Groundhog Day on D-Day. That’s essentially the conceit behind Doug Liman’s new sci-fi epic Edge of Tomorrow. The world has been invaded by alien beings called Mimics. They are ripping through humanity’s defenses like tissue paper. As the film begins, we’re on the eve of an all-out offensive across the English Channel to try to take back Europe with all the firepower humanity can throw against it.
Tom Cruise’s character, Major Gates, is a PR man. He was an advertising guru who got drafted and has been serving as a pitchman for the war effort. Until he’s ordered to get a front-row seat to humanity’s effort and join the assault across the Channel. Gates runs like hell, is captured and wakes up at the staging area for the invasion.
The invasion is a disaster. The enemy knew we were coming. Everyone on the beach dies within five minutes, including Gates who dies sticking a Claymore into a particularly huge Mimic. Then he wakes up the morning of the invasion.
Gates eventually locates someone who seems to know what he’s experiencing without wanting to toss him in a psych ward in Rita (Emily Blunt, who is fantastic). She and a scientist friend of her’s have figured out that the blood of those particularly large Mimics can reset the day if they die. These deaths allow the Mimic Omega Brain to learn mistakes and better coordinate its troops for the next attempt. Now Gates has the ability.
Cruise gets to play against type for the majority of this film. Gates is a coward and a weasel. He doesn’t want to fight. He doesn’t want the responsibility when it’s given to him. He’s hopelessly inept. It’s only through day after day of training from Rita (he still has to convince her every day that the situation exists) that he develops proficiency in the mech-like exoskeletons the soldiers wear into battle (which also, are fantastic). The only way to reset the day is to die and if Gates loses too much of his blood, he loses the ability. This is used to dark comedic effect as Rita in training him, will blow him away every time he can’t get back up.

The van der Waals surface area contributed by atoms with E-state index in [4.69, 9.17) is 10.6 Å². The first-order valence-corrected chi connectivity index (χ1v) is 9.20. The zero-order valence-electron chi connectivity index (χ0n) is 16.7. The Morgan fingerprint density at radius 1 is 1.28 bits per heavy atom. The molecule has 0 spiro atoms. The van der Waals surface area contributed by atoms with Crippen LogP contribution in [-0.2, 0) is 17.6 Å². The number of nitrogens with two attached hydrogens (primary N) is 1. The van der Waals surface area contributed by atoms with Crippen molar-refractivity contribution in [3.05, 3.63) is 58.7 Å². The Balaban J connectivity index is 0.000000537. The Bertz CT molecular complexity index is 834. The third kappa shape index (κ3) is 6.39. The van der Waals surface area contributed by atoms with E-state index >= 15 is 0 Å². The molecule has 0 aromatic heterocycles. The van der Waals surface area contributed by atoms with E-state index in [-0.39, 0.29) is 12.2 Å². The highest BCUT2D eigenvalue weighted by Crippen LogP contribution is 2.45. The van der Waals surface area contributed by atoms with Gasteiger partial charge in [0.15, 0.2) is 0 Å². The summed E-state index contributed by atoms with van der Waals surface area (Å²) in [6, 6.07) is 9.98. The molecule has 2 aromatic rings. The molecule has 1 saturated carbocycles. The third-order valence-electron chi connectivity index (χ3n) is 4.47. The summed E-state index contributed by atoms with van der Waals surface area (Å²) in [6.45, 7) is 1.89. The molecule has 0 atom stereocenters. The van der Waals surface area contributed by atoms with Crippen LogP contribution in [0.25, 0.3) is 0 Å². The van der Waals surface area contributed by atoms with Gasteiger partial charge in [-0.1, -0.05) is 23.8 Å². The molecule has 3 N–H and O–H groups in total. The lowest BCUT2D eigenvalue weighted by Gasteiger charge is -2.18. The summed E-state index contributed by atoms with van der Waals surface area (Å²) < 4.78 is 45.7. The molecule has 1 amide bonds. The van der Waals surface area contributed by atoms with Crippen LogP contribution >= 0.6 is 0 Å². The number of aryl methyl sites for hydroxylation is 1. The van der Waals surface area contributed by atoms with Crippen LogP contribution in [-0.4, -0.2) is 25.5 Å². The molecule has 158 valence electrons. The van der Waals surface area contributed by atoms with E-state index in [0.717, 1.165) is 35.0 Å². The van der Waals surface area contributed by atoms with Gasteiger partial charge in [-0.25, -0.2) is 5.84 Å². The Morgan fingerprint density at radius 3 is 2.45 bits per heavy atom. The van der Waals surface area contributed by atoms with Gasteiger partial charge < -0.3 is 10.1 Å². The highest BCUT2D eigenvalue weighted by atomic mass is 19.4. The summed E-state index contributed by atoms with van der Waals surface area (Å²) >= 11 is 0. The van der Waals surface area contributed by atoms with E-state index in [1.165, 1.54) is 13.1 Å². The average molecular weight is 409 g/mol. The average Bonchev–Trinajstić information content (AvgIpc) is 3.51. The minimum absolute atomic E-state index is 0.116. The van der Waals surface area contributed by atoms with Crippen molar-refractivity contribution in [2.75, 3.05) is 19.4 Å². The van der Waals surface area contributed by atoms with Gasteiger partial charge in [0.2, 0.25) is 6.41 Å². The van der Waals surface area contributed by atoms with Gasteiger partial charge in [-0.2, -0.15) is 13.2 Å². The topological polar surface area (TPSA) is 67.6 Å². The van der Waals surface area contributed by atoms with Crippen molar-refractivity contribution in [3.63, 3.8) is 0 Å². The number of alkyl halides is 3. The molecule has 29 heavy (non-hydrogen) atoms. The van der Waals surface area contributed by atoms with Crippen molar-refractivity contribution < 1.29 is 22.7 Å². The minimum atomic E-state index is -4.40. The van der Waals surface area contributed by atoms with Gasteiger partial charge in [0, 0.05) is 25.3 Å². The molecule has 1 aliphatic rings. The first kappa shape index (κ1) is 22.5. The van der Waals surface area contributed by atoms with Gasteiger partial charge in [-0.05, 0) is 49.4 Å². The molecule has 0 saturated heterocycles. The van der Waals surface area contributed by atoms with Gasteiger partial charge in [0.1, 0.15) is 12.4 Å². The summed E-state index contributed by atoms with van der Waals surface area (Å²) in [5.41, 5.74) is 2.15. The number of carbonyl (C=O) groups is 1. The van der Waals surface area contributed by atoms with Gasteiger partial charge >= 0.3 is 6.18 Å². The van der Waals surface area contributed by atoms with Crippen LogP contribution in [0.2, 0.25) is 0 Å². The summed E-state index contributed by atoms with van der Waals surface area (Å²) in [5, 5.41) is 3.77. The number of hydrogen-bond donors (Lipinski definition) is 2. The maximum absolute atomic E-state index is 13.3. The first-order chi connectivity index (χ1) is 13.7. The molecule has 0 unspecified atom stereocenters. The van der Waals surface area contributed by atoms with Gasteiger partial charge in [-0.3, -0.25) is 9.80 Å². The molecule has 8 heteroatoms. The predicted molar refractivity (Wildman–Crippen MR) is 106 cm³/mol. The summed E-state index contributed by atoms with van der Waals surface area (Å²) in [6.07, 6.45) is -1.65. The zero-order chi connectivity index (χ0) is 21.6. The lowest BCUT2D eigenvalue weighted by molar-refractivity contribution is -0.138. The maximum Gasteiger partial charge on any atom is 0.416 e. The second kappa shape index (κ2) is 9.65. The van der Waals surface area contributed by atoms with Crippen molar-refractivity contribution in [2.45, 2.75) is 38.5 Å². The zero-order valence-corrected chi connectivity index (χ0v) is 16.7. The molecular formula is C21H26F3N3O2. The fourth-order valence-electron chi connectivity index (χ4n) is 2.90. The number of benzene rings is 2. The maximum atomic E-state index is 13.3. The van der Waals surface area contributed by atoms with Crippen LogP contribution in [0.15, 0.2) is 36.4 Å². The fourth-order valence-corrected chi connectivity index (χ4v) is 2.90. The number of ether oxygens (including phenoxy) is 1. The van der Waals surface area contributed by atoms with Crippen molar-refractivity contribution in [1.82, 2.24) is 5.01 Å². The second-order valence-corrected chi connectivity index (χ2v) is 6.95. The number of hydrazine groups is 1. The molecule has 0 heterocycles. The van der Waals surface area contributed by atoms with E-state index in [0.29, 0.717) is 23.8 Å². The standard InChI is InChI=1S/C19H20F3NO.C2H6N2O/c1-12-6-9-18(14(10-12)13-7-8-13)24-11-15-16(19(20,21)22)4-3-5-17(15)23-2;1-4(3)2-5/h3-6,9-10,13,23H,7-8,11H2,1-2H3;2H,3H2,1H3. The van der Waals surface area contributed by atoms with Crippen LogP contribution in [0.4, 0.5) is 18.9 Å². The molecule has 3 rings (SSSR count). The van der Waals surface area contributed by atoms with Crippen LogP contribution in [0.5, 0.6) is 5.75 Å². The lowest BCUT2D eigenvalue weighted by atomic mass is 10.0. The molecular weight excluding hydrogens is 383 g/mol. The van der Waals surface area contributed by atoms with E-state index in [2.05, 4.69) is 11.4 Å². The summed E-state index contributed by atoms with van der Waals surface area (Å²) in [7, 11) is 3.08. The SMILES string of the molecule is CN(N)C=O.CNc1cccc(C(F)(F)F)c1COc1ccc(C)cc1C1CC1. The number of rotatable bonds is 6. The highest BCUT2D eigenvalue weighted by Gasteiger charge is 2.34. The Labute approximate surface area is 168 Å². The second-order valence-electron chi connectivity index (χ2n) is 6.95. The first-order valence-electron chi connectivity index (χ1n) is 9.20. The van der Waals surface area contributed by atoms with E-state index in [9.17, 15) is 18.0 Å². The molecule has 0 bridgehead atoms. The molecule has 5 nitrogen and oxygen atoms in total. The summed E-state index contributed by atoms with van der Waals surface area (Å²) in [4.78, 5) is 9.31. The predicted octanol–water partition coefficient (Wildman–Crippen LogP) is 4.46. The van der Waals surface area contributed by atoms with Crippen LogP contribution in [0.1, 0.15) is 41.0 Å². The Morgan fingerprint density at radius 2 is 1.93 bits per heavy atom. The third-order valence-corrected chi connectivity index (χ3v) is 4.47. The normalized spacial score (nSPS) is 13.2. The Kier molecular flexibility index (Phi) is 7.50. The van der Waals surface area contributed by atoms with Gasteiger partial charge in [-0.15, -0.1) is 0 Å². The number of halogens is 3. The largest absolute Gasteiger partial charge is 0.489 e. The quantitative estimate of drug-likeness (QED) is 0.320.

It’s only after that they develop Gates as a soldier, that they can begin to try to, day-by-day, learn the pattern of the invasion so they can advance to where the Omega is and destroy it.
While not as engaging or character-driven as some of the truly great sci-fi movies, that’s really not what Edge of Tomorrow is going for here. You get non-stop action from nearly the word, “Go”, and Liman delivers his best film since The Bourne Identity. I liked the scenes between Gates and Rita once they’ve clearly spent hundreds (if not thousands) of days and, while she knows nothing about him, he’s clearly made a thorough study of her. I wish there was a little more to it, but it’s still a bunch of summer fun.